This week, the independent British movie Bane was released on DVD by Safecracker Pictures. Written and directed by James Eaves, it runs close to 2 hours, and was the winner of the Best Horror Feature Award at Shriekfest in LA.
This movie has a very Saw vibe. Four women wake up in an underground cell, remembering nothing. They are drugged and subjected to a series of horrifying experiments. On top of this, the women are visited one at a time by the killer Surgeon, who cuts a number into each woman’s skin — the exact time that he’s coming back to kill them. The movie takes a number of unexpected twists and turns, leading to an ending that is truly surprising.
I have to say that I’m amazed at what the filmmakers did with a very low budget, especially in the effects department. There is lots of blood and gore, the vast majority of it being practical (not CG). I only saw a couple quick CG enhancements to the effects, and they did not detract from the scene at all. It all plays into the psychological nature of the movie — they’re messing with the actors’ (and the viewers’) heads, leaving everyone to try to figure out what is really going on.
It’s also very good on a technical level. A lot of careful attention was paid to camera placement and movement, and stylized, creative lighting was utilized to the fullest extent. It’s all edited together very well — even though it’s a longer movie, the pacing is very good and never left me bored or over-stimulated.
The acting is pretty much what you’d expect from a micro-budget film. A couple of the characters are done well, while most are mediocre at best. But they weren’t helped by the fact that there wasn’t much character development — I really didn’t care for any of them that much. Most of the movie is focused on the psychological horror of the situation, not on growing deeper with the characters.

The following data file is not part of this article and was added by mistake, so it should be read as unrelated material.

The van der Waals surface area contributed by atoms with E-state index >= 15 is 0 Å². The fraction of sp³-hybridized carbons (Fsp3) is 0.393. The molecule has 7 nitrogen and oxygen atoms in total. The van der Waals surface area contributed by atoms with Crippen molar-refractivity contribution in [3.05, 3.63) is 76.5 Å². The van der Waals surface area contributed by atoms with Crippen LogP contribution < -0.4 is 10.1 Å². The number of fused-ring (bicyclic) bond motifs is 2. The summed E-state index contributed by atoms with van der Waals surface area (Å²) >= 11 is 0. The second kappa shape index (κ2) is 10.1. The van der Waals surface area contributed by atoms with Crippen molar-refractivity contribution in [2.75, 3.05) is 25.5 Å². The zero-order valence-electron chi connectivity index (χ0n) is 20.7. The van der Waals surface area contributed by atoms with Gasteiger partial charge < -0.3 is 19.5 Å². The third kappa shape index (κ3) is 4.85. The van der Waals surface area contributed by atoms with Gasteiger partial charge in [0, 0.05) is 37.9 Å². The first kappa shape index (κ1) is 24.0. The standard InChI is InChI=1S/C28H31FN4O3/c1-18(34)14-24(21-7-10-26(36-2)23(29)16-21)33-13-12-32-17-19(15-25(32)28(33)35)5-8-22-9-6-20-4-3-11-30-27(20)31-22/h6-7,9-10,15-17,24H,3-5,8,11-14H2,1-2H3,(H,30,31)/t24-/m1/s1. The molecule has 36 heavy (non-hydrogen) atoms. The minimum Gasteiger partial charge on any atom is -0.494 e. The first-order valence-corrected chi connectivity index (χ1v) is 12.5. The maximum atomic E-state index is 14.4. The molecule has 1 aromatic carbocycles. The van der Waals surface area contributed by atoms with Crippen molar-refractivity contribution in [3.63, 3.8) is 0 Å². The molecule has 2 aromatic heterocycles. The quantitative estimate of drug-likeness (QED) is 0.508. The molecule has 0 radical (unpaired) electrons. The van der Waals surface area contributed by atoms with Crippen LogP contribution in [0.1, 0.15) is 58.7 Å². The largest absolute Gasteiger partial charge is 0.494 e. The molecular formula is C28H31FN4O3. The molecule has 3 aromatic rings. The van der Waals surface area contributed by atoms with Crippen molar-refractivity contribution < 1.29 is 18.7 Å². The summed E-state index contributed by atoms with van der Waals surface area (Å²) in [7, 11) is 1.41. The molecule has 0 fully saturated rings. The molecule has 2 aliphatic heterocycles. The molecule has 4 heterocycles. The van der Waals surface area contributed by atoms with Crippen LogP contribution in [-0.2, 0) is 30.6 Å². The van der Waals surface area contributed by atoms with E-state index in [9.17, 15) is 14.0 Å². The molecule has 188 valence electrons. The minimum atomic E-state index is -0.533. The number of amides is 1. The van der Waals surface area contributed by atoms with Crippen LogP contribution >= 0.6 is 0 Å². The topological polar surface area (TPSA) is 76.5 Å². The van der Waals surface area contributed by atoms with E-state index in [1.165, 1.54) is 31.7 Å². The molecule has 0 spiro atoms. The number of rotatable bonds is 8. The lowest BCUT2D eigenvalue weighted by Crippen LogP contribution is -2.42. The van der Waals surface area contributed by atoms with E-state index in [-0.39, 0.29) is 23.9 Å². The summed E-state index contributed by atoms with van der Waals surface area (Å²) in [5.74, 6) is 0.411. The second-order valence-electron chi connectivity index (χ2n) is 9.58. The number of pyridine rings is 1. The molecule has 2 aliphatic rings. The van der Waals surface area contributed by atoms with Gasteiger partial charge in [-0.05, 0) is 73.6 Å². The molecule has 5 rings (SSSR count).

A few specific problems I had:
- I just didn’t get the killer Surgeon. Why was he there? Several things didn’t make much sense to me.
- After the experiments and subsequent questioning, the women were given the chance to ask the doctor one question. Why didn’t they ask what was going on? They never thought of that until the end.
- The main character was awfully calm upon discovering the Lovecraftian tentacle bug monster. She was even clearheaded enough to use the creature to her advantage. I think that any normal person would have crapped their pants and collapsed in a sobbing heap. Or maybe that would just be me.
All in all, this was a very interesting movie to watch. It’s a Saw-like psychological horror film, lacking the fine polish of a big-budget film, but still delivering some nice gore and unexpected twists.
Thanks to my friends at Organic Marketing for sending this!